illustrates that ultimately the two are one, beyond all duality.
That monistic principle found eloquent expression in the poetry of Ramprasad,
the greatest of Kali's mystical poets, who lived in the 18th century. After a
lifetime of extolling his beloved goddess in human terms as gentle, elusive,
playful, or mad, and in cosmic imagery as the all-pervading creative and
destructive power, on his final day Ramprasad wrote that at last he understood
the supreme mystery that Kali is one with the highest Brahman. Enlightenment
brought him to the ultimate consciousness beyond all duality.
Because of the Bengali devotional poets of the 18th century, Kali's human and
maternal qualities continue to define the goddess for most of her Indian
devotees to this day. In human relationships, the love between mother and child
is usually considered the purest and strongest. In the same way, the love
between the Mother Goddess and her human children is considered the closest and
tenderest relationship with divinity. Accordingly, Kali's Indian devotees form a
particularly intimate and loving bond with her.
Kali's Indian experience reveals that an originally fierce tribal goddess
gradually assumed universal characteristics, including those of beneficence and
motherhood, and eventually became identified with the cosmic creative energy and
the nondual ultimate reality. What will be her developmental trajectory in
cultural and religious contexts outside of India?
The experiences of some other deities or semidivine figures who left the
confines of their original culture provide a frame of reference or at least
grounds for speculation. Isis, the most powerful and beloved Egyptian goddess
for more than three thousand years, saw her worship spread throughout the
Mediterranean world after Alexander the Great conquered Egypt, but even in the
broader Hellenistic world she remained the tender mother, redemptive savior and
immensely powerful queen of heaven until her cult was absorbed by Christianity
in the 4th century. In contrast, when the boddhisattva Avalokiteshvara traveled
from India to China, his defining characteristic of compassion struck the
Chinese mind as feminine, and gradually he was transformed into Guanyin, the
Goddess of Mercy. In the transition from Judaism to Christianity, a
flesh-and-blood prophet named Yeshua became the cosmic redeemer, Jesus Christ.
Like Isis, Avalokiteshvara and Yeshua were refashioned to meet their new
followers' needs or expectations.
Nevertheless, in crossing borders Isis, Avalokiteshvara and Yeshua all
experienced changes in iconography. For thirty centuries depictions of Isis had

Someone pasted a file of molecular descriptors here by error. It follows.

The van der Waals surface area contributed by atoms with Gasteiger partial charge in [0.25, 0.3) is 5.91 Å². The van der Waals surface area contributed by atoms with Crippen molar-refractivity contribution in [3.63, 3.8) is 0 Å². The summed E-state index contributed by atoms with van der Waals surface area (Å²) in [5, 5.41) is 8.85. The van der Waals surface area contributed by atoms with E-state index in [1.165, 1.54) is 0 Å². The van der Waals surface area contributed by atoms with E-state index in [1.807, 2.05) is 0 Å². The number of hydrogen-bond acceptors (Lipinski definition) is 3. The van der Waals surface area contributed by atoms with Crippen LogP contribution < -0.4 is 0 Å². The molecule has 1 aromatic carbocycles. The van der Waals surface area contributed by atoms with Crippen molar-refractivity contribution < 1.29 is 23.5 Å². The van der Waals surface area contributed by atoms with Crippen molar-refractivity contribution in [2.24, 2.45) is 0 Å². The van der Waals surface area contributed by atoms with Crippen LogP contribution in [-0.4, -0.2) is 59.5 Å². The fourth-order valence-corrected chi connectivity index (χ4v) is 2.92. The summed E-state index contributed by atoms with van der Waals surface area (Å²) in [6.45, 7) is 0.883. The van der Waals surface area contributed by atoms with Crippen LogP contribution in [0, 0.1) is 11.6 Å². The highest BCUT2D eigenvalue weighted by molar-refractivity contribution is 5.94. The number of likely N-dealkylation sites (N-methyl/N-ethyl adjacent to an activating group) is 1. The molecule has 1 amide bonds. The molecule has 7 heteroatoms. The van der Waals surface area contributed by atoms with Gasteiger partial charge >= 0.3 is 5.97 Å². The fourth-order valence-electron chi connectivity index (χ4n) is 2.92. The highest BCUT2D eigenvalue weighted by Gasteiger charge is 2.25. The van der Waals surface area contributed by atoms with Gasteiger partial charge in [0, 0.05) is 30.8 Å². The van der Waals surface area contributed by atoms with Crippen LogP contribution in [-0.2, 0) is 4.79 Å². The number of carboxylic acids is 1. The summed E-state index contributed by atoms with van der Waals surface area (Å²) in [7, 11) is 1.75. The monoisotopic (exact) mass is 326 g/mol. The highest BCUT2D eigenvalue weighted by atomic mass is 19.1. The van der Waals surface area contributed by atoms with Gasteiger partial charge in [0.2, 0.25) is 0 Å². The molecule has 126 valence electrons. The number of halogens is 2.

conformed to the stylistic conventions of Egyptian art, but her Greco-Roman
sculptures are realistic in style and devoid of the distinguishing features seen
in Egyptian representations. In China rhe Indian Avalokiteshvara assumed Chinese
racial characteristics. Depending on where in the world Jesus is portrayed, he
appears as Asian, African, Nordic or Mediterranean. That raises a question: Are
we created in God's image, or do we create our gods in our own image?
The question is
basically that of the old conundrum. Chickens come from eggs and eggs come from
chickens -- both facts are observable at different places in the cycle of
existence. To seek proof, linear style, that one came first is absurd. It
engenders a paradigm of either/or dogmatism that shatters the wholeness of the
circle. Simply put, as manifestations of the divine creative ideation, we are
created in the divine image. At the same time, we carry that same creative
consciousness within and use it to create our own images of divinity according
to our needs or understanding. Ultimately, in the wholeness of the circle, we
and divinity are one.
Regarding Kali's presence in the West, observing her in several settings will
indicate whether or how the Hindu goddess has been altered in consideration of
new situations or the expectations of new followers outside of India.
The Vedanta Societies in America are affiliated with the Ramakrishna Math and
Mission, headquartered in Calcutta. Vedanta arrived in the West in 1893 with
Swami Vivekananda, a Hindu delegate to the World's Parliament of Religions in
Chicago. Vivekananda was a disciple of Sri Ramakrishna, who spent the better
part of his life as a priest of Kali at the Dakshineswar Temple.
For several decades, the Vedanta Society's Hollywood temple was the only place
in the United States where a full-scale Kali Puja was held annually, complete
with a sculptured image, on the amavasya night in October or November. Strings
of red lights customarily outline the temple dome and windows, bespeaking
festivity. Inside, the shrine is a blaze of light and activity, while the Swamis
chant mantras and adorn the image of the black goddess with flower garlands,
jewelry, perfumes and silken finery. Clouds of incense mingle the fragrance of
sandalwood with the aromas of lavish food offerings, while music and the ringing
of bells fill the air. The ritual passes through several phases, and in the dead